Bartolo bladder clover was collected from Cyprus (near the town of Melini) in 1987 by C. Francis, D. Drousiotis and A. Della. It has been developed by the Department of Primary Industries and Regional Development with the involvement of research officers Angelo Loi and Bradley Nutt, as part of the National Annual Pasture Legume Improvement Program.
Description and area of use
Bladder clover is a self-pollinating species and produces small pink flowers. Seeds are contained in a papery pod which is surrounded by a bladder-like, papery calyx; the basis for the common name of bladder clover. One inflorescence may produce up to 150 seeds. Individual seeds are round in shape, approximately 2mg in weight, and range in colour from yellow to orange brown.
Bartolo is a semi-erect cultivar, flowering approximately 105 days after emergence in Perth. It is adapted to sandy-loam and clay-loams soils of mildly acid to alkaline reaction (pH 5-8 CaCl2), provided it is reasonably fertile. It is not adapted to saline soils or to long periods of waterlogging.
Bladder clover has an advantage for seed-setting over subterranean clover on hard setting soils, where subterranean clover is unable to bury its burrs. Bartolo can be sown alone or is an ideal companion plant in mixtures with other legumes such as subterranean clover or yellow and French serradellas.
The quantity of forage produced by Bartolo is at least equivalent to current pasture such as subterranean clover or annual medics. Peak dry matter yields in ungrazed experimental swards have ranged between 4-7t/ha, depending on season and location. Seed yields are normally high ranging from 0.5-1t/ha. Seed is easily harvested using conventional grain harvesting machinery.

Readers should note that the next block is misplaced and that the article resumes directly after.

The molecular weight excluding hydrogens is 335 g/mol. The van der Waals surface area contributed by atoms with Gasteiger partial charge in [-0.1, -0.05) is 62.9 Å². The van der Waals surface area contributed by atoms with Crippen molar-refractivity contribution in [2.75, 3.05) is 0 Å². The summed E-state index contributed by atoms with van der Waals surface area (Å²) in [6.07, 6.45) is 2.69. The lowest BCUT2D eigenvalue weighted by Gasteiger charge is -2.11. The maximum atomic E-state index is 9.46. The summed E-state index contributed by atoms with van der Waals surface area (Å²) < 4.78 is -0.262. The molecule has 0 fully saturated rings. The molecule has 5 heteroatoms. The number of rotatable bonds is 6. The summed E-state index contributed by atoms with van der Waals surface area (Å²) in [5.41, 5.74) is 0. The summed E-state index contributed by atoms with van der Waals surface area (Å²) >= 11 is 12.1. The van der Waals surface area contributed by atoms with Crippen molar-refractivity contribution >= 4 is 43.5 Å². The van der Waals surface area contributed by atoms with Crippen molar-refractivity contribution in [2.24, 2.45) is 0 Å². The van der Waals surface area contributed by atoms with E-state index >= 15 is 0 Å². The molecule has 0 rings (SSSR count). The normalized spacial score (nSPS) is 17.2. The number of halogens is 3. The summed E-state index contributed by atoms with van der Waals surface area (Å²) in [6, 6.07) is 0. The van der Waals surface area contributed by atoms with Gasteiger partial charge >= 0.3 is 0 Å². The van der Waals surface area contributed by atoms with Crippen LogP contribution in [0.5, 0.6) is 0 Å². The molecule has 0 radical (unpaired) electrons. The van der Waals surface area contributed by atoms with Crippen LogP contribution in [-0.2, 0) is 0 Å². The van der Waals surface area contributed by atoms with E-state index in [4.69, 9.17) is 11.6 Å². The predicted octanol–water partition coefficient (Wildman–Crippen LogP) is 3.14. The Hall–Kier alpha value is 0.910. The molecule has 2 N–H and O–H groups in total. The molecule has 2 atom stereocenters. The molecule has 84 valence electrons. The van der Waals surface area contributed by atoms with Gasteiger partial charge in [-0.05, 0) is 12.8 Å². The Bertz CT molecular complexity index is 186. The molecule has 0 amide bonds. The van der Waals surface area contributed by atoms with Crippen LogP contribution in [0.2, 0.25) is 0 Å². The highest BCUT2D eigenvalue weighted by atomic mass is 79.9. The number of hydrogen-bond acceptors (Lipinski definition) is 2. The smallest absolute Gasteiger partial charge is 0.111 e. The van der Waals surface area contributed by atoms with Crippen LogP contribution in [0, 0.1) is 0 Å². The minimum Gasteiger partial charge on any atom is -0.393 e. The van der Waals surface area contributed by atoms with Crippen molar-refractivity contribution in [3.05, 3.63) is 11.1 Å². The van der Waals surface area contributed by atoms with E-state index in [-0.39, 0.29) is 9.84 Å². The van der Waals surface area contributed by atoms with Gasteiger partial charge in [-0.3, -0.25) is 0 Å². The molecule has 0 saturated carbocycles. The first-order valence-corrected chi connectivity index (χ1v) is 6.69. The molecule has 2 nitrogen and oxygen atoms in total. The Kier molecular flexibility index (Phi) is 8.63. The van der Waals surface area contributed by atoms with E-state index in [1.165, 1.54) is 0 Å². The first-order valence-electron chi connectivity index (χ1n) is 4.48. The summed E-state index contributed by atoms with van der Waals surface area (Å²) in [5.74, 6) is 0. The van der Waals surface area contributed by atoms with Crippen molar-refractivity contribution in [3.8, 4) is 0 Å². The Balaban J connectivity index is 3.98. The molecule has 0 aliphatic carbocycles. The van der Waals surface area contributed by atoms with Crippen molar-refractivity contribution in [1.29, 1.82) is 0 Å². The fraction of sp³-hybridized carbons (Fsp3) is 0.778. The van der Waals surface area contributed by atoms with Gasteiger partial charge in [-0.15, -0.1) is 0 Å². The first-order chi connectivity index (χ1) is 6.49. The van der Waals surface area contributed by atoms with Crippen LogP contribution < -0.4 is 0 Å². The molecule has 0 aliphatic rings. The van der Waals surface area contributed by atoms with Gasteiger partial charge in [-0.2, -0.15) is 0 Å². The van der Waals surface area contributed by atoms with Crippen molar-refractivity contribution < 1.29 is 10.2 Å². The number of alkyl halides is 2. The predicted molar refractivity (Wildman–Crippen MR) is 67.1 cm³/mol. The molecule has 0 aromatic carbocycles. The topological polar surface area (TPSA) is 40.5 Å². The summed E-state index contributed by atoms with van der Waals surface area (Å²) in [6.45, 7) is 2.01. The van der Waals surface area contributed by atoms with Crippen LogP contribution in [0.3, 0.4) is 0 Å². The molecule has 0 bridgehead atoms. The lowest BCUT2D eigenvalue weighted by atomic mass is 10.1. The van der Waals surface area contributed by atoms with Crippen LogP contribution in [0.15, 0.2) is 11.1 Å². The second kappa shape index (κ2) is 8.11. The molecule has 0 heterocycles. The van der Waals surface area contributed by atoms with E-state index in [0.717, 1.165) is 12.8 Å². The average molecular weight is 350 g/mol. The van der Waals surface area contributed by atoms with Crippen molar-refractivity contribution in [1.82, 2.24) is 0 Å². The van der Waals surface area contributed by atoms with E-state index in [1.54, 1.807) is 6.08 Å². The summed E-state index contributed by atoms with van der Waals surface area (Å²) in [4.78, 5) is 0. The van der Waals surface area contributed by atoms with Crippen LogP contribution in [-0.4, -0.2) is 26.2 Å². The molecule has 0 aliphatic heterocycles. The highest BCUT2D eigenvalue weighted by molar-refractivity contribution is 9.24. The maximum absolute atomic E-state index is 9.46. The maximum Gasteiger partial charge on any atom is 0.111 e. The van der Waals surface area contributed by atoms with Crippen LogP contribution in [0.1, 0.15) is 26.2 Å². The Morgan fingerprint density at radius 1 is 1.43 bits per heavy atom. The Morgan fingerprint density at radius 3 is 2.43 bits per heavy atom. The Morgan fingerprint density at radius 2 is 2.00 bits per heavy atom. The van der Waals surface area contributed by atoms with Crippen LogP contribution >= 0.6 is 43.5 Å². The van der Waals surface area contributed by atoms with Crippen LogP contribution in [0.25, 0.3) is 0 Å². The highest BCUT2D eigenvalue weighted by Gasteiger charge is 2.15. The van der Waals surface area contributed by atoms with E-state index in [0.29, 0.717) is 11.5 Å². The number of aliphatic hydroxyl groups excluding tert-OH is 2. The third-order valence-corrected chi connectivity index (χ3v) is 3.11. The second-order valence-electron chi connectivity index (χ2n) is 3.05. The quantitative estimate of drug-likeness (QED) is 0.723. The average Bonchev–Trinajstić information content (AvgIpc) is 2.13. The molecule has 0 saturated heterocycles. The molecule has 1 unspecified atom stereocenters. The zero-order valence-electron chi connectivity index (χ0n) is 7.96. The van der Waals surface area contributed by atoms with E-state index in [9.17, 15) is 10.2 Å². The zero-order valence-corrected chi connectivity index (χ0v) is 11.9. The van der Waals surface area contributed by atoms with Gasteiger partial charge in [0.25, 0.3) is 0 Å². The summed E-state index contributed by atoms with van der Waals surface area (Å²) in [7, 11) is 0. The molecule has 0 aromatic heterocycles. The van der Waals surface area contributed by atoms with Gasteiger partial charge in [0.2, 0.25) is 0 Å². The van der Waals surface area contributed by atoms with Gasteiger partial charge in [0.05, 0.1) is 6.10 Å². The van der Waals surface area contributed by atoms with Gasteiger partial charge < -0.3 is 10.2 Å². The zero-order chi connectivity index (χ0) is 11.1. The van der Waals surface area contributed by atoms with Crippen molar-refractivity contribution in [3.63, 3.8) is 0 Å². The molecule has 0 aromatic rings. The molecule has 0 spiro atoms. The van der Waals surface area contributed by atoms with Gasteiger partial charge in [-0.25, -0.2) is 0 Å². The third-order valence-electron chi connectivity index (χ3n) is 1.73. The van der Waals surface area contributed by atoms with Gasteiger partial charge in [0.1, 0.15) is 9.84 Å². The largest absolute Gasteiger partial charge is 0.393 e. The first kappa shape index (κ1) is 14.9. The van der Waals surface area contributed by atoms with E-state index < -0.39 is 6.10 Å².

Severe frost at flowering can reduce seed production. Bartolo regenerates well in both continuous pasture and after rotational cropping. It has a hard seed level in the autumn following seed set of about 55%. This suggests that Bartolo has adequate hard seed levels for persistence in crop rotations but also makes it suitable for use in a phase farming system (short pasture phases of 1-3 years). The pattern of seedling emergence of Bartolo indicates it suffers less seedling loss from false breaks following un-seasonal rainfall.
The feeding value of Bartolo is similar to subterranean clover. Digestibility of Bartolo in spring can be as high as 82%, with 22% crude protein; these values decrease from late flowering to senescence. Grazing trials have shown no differences in liveweight change or wool growth between sheep grazing Bartolo and Dalkeith subterranean clover.
No livestock disorders have been reported with Bartolo but, as with most legumes, very pure bladder clover swards could cause bloat in cattle. Levels of the phyto-oestrogens formononetin (0.015%) and genistein (0.002%) in Bartolo are lower than in Dalkeith subterranean clover and are unlikely to cause infertility problems and difficult births in grazing animals.
Bladder clover should be treated as a seed crop in the year of establishment to ensure maximum seed set. Spray-top the paddock in the previous spring or select a paddock coming out of a cereal crop where broad-leaf weeds have been successfully controlled. Delay sowing in high rainfall regions to achieve good weed control with a knockdown herbicide.
In low rainfall regions sow bladder clover as close to the break of season as possible. Inoculation with Group C (strain WSM 1325) rhizobium is highly recommended. Sow from 5-10kg/ha if sown alone. Use lower rates if sown in mixtures with other pasture legumes. For optimal establishment sow bladder clover less than 2cm deep.
If machinery with precise seeding depth is not available this can be accomplished by dropping seed on the surface and covering with trailing harrows. Fertilise at sowing with at least 150kg/ha superphosphate or super-potash, if on sandy soils. Control redlegged earth mite until plants have three true leaves.